Your Local Weekly Ag Partners Agronomic Update.
The one-stop-shop to hearing everything you need to know this week about what is happening in your fields.

This week’s featured agronomists are:

Austin Schultz- Le Center
Erin Goebel – Owatonna
Justice Keefauver – Lewiston
Chace Kinneman- Ellsworth

Scroll down to hear from your local agronomist.

Stay Tuned: Your Weekly Agronomy Newsletters
will become bi-weekly until harvest begins.

Belle Plaine – LeCenter – LeSueur

Austin Schultz

Here on the West-Side of Ag Partners, we have been busy scouting for insects in corn and beans. Although we have not been seeing a ton of insects so far this year, there are a few instances of some spider mites and aphids coming in the soybeans. The spider mites are not typically an insect we look for or have seen much of over the last few years, but they made a comeback this year in some isolated pockets. For those of you unfamiliar with the insect, here’s some information you might find useful when scouting for them:
  • Spider mites typically migrate in along the field edge from grassy strips
  • Spider mites thrive in dry-hot conditions
  • They are a small sucking insect that suck the content out of the leaf cell, leaving them looking white/yellow in severe cases of infestation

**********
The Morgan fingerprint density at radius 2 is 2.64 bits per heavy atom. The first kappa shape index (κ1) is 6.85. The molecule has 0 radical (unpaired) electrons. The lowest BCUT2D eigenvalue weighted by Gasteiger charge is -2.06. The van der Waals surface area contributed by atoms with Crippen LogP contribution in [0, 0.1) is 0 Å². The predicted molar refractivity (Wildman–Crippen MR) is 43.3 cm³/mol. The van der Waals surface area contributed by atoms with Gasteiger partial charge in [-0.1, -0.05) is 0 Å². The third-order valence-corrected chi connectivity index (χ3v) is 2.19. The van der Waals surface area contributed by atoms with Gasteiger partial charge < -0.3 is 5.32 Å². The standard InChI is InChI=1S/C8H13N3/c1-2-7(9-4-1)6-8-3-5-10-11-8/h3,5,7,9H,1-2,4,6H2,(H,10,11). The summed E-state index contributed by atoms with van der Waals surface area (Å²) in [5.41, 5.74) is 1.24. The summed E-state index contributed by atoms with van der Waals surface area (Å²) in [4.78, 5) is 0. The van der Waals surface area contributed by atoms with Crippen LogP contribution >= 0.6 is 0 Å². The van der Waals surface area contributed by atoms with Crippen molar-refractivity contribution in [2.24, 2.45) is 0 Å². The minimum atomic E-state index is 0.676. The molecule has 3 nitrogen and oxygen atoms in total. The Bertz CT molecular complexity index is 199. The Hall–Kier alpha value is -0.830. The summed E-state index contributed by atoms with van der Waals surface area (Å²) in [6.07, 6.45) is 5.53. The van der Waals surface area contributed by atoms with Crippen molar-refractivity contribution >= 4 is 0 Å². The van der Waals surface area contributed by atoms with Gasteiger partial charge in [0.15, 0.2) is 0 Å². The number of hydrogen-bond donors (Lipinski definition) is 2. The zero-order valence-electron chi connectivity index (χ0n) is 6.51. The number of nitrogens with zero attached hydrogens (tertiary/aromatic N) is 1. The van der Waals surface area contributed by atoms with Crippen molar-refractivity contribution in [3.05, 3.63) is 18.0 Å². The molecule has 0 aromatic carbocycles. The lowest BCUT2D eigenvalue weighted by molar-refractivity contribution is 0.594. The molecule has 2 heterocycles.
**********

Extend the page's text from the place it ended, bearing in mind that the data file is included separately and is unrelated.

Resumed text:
When scouting for spider mites, it is easiest to start along a field edge where the insect may be present or where you could see signs of their feeding.  It is beneficial to bring along a piece of white paper to hold under the plant and shake the tiny insect off. They are very difficult to see on the bottom side of the leaf, so shaking them off onto a piece of paper will help you make a determination as to how severe the infestation is. Once you shake them onto the paper, you can look for little orange dots moving on the paper. When considering when to spray, start on the field edge where spider mites are present and then move about 100 yards into the field, to see if they are present there in smaller quantities. If they are present, an insecticide application may be necessary; if they are not, continue this scouting practice until either the insects move-on or they reach the threshold level.

Kenyon – Morristown – Owatonna

Erin Goebel

August is a busy month for AYS Specialists, as we are starting to wrap up all the 2020 data entry and preparing for combines to hit the field. Getting all the data entered into the system before combines get rolling is very important. If growers have Wireless Data Transfer in their equipment, it allows us to start analyzing harvest data as soon as the field is finished.  This helps your AYS Specialists get a head start on analyzing the data, versus receiving an overwhelming amount of data to enter at the end of harvest.

Do you have trials setup on your farm for the 2020 crop year? Does your AYS Specialist know where these are located? If not please reach out to your AYS Specialist now to go over where your trials are located. Having a harvest plan going into fall on where all trials are allows us to get that data back to you on a more timely matter to utilize it for the 2021 crop preparation.